It is much more difficult to immigrate legally to the U.S. today. Current policies overwhelmingly emphasize family re-unification, reserving two-thirds of "green cards" to persons who already have relatives residing in the U.S. Millions of highly skilled potential immigrants like my parents and grandparents - my father eventually programmed the Hubble Space Telescope, and my mother's father was a neurologist whose biography appeared in the 9th edition of Who's Who in the World - now compete for a comparatively small number of resident permits. Most must wait for years; many lose hope and return their talents to their native countries. As former Florida governor Jeb Bush wrote about the U.S.-Mexican border crisis earlier this year, "A chief reason so many people are entering through the back door, so to speak, is that the front door is shut."

My mother's family in 1950. The baby is my mother.
The recent deluge of unaccompanied minors from Honduras, El Salvador, and Guatemala through this "back door" has substantial physical and mental health needs. But Drs. Douglas Bishop and Rina Ramirez observe in American Family Physician that the legal status of these children, which can vary from state to state, complicates efforts to provide them with adequate medical care:

Those of us on the front lines of community medicine continue to struggle daily with the challenges that this vastly complex and heterogeneous population brings, and we look forward to others sharing best practices to care for and foster resiliency in these children. For now, physicians caring for unaccompanied minors need to begin developing office protocols and medical evaluations that fit with state laws and financial realities while working to engage these children and keep them out of the shadows.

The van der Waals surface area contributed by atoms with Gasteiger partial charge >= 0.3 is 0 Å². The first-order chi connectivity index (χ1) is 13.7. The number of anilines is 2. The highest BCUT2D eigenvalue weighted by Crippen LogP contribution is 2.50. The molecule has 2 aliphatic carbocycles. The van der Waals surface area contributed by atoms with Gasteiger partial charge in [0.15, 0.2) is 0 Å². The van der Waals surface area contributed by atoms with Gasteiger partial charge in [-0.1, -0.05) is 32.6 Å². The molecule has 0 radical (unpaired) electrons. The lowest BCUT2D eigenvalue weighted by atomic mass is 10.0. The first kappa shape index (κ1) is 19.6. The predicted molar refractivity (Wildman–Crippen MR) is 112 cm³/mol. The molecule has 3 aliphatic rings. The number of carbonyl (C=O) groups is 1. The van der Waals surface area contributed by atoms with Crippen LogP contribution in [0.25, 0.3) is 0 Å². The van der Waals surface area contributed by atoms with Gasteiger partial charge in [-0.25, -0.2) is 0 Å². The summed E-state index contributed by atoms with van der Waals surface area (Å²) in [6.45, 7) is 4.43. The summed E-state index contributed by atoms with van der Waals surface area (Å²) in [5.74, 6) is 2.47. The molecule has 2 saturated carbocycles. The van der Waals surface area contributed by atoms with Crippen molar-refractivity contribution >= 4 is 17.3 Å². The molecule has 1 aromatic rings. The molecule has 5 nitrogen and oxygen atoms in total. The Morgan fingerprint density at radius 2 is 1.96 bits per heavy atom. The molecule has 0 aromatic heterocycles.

Meanwhile, some undocumented residents who migrated to the U.S. before their 17th birthdays prior to June 15, 2012, better known as "Dreamers," have been completing college and applying to graduate schools. In a commentary in Academic Medicine, Drs. Mark Kuczewski and Linda Brubaker explained why Loyola University Chicago Stritch School of Medicine decided to welcome applications from academically qualified Dreamers and encourages other schools to establish similar admissions policies:

The ethical obligation to train the best potential workforce pulled from all of the best candidates intersects with the social justice value that requires medical schools to form physicians who have the capacity and skills, including cultural awareness and competence, to provide all patients with high-quality, compassionate care. ... Dreamer students represent a very valuable resource in achieving the diversity necessary to meet the health care needs of contemporary U.S. society.

Neither a porous southern border nor a too-narrow pathway to legal residency will benefit the U.S. in the long run. At least 10 million undocumented persons already live in the U.S., often doing jobs that citizens don't want, from child care to cleaning homes to construction. The idea that our country could somehow deport all of them is more of a fantasy than President Abraham Lincoln's early Civil War notion of resettling all 4 million African American slaves in a foreign land instead of granting them citizenship.